The Skills Product Managers Need in 2021

The needs of tech companies ebb and flow with the times, and never more so than now. That means that the most sought after product manager skills also need to change with the times. Whether you’re already established, or looking to break into the industry for the first time, knowing what 2021 will demand from product professionals will help to boost your career.

We’re going to start by reviewing the core skills needed by all Product Managers. (If you’ve already landed a PM role, skip this part, you should know all of this already!) We’ll then move on to the top 5 skills that every product professional needs to develop in order to thrive in 2021.

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Core Product Manager skills

First, there are a few core skills that you will always need to have as a Product Manager no matter what year it is. For those of you wondering “How can I become a Product Manager? Do I have what it takes?” this is where you need to begin…

  • Strong communication skills
  • Team working and team leadership
  • Strategic thinking
  • Time management
  • Stakeholder management

If you have experience, or proven capability of doing the common everyday tasks of a Product Manager, you’ll also be well positioned to land your first PM role…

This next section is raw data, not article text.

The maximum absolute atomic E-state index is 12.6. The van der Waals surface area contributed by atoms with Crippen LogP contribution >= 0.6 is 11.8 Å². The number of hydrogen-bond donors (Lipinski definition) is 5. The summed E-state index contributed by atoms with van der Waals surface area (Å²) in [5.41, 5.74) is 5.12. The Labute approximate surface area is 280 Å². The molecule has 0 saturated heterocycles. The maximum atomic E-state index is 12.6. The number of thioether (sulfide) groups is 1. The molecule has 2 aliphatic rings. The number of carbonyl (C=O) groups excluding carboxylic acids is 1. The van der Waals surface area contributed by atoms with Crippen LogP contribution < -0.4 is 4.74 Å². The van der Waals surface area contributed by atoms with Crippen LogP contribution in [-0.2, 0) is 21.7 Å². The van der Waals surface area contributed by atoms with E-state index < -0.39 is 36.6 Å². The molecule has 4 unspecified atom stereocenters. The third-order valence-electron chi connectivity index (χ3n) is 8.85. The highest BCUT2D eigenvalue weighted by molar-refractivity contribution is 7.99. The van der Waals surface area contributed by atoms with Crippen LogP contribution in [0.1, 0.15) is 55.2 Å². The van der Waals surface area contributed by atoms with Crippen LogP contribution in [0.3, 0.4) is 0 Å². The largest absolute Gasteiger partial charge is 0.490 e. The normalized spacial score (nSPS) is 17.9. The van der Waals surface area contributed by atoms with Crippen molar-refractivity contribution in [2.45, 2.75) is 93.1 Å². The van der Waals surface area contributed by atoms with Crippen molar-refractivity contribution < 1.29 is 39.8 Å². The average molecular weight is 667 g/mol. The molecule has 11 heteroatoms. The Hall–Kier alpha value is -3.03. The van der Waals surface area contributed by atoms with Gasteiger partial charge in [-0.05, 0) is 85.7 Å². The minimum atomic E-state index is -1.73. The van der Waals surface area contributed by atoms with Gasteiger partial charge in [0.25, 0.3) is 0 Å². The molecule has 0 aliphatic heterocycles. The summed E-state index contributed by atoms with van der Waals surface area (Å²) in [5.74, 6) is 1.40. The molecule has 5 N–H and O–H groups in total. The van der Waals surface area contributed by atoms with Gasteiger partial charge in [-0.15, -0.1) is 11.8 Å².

• Setting OKRs and KPIs
  • Roadmapping and prioritizing tasks
  • Defining requirements
  • Data analysis
  • Market research
  • Risk analysis
  • Owning a vision

This is of course the short version of this list. A Product Manager will work on so many different things depending on the size of the team, the type of product being working on, the maturity of the company, and the seniority of the Product Manager.

Building your core skillset

It can feel impossible to build your skillset in these areas without first landing a Product Management job. And how can you get a Product Management job without first building your core skill set.

Read more about this chicken-and-egg problem in our interview with ‘Every Product Manager’s First 30 Days’ author, John Franck

There are a few great ways to gain the skills on your own. If you’re already working in a company that has a digital product, ask to shadow the product team. Not just the Product Manager, but the people who have the skills you need and who work on the tasks you need experience in. For example, if you’ve never worked with user personas before, find out who works on them at your company and ask to pick their brain.

It’s a small step, but a very effective one, and could even lead to an internal transition to Product Manager somewhere in your future.

If you’re completely outside of the tech industry, you could start by joining a hackathon. It’s a misconception that hackathons are just for developers. Mimicking the lifecycle of a real product, everything built in a hackathon needs to be communicated and presented to the judges in order to win. Every great hackathon team needs someone to lay the ground work for a great product, especially as time is of the essence.